In La Cueille, one of seven high-altitude hamlets surrounding the historic medieval town of Ponsin, Patrick and Catherine Bottex are farming the limestone slopes above the Ain River. They have been working five hectares of land since 1991 and produce only a small quantity of their beautiful, intriguing sparkling wine. As a former part of the Duchy of Burgundy, it stands to reason that several Burgundian grape varietals have found a home here—not the least of which is Gamay. The Bottex’s blend consists of ninety percent Gamay and ten percent of the native Poulsard. They bottle this low-alcohol wine using the méthode ancestrale, a rare technique that experts believe predates the méthode champenoise. The wine first goes through a primary fermentation in cuve, but is then bottled before all of the residual sugar has converted to alcohol. After going through a secondary fermentation in the bottle for at least two months, the wine is ready—Champagne’s dosage is not permitted! The resulting wine is delightfully refreshing with bright fruit, a beautiful rosé hue, and a touch of sweetness
John & Talya Boerner


Cheers!

John 








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Wednesday, March 14, 2012

Chardonnay vs Chenin Blanc





It’s always great to have a hobby, especially when it is a fairly unique one. Which brings us to our good friend and neighbor Kevin Rogers. While in California, Kevin picked up an index box of wine grapes so he could learn more about the grapes that are used in wines. But Kevin decided to expand that knowledge a step higher and actually drink a wine that was made from each of the listed grapes. And Kevin wasn’t satisfied with blends; he wanted to try wines that were made entirely from a single grape. That might not sound difficult, but it is when you consider that a lot of wine grapes are primarily used to blend with other grapes. Well it took Kevin about two years to complete his search for wines and we are going to be the ones to benefit from his quest for knowledge. I have asked Kevin to write about the wines and their grapes for our blog, and below is Kevin’s first installment on what I think will be a fun adventure!
 
Cheers!

Harold





Kevin’s Dueling White Grapes!

I have enjoyed picking a grape and then going out to find a bottle of that varietal (that is not a blend), but 100% of my chosen variety, drinking it in pure form and training my taste for it. I did this for forty different Grape Varieties and it made a nice hobby for about two years. I don't recommend everyone be so compulsive about their exploration, but I do guarantee that if you really focus on a particular grape of both the whites and the reds, you will become quite skillful in recognizing a wine grape by smell and taste, especially in contrast of one grape varietal next to another. Soon, you will see a grape variety posted front and center on a label, and you can know what that bottle tastes like (to a reasonable degree) before you open it.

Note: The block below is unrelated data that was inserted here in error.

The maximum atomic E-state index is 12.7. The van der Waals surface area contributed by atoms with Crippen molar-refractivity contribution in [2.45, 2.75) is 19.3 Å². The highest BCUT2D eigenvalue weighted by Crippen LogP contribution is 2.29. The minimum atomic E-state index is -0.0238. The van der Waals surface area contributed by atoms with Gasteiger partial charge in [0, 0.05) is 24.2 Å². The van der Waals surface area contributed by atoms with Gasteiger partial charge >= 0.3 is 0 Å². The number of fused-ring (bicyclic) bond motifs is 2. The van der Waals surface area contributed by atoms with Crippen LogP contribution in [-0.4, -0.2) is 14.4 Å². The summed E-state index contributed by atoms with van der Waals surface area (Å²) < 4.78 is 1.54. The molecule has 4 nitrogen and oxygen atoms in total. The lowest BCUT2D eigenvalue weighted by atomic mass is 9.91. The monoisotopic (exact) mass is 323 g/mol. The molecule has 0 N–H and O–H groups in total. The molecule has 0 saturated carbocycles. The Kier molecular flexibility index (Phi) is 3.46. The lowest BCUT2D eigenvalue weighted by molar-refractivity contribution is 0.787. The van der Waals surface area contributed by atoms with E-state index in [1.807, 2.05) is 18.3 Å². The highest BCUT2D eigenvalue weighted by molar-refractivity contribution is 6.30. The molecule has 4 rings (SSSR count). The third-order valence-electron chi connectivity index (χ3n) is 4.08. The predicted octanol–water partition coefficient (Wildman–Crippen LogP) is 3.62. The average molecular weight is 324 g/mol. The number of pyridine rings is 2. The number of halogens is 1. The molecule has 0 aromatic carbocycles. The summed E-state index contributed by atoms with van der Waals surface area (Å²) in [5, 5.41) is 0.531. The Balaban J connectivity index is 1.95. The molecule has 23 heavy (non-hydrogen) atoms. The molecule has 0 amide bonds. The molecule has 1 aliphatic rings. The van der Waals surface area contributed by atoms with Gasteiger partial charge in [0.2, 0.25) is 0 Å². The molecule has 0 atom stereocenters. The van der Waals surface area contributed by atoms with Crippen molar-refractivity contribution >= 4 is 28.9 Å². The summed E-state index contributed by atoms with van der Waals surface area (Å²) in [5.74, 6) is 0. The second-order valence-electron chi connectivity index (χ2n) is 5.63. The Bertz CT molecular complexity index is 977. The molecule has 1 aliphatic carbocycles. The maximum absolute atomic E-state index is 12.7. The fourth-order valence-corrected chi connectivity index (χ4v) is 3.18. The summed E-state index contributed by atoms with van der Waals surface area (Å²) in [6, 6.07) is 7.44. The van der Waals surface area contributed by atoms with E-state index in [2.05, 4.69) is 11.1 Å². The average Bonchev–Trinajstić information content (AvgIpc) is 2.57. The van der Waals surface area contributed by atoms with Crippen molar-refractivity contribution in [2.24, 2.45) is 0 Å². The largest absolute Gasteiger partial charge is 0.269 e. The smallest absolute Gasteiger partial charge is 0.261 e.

Chardonnay grapes
The fact is, you are probably already at that point with the most popular varieties such as Merlot or Chardonnay, but I want you to follow me through an exploration of some of the less common varieties which I will describe in contrast to those Noble  varieties you know so well. All that to broaden your pallet, and improve your natural ability to discriminate between any two grape varietals. I am going to suggest a Noble grape and a less well known variety to drink side by side. To get this exercise kicked off, I will provide them both at the next Munger Porch Party and you can simply walk up and try both wines. This summer you will reach a new level of recognition skill that will make selecting a wine as simple as a reflex.

Chenin Blanc grapes
Let’s start with two white wines; one you know well, Chardonnay, and one you hardly recall or remember having, Chenin Blanc.

First, Chardonnay is the number one white wine world-wide and for good reason, it is the most amazing grape in its ability to please most people. It is on every restaurant menu and served at every party; it is simply the people's choice everywhere. But it should not be the default wine you automatically go to without consideration of some other whites out there. Chenin Blanc is a great consideration, less popular and less diverse in its application; it is otherwise a good wine and should be one we know well, so let’s contrast these two.  Again, I will provide you a glass of each at the next Munger Porch Party and discuss the merits of each.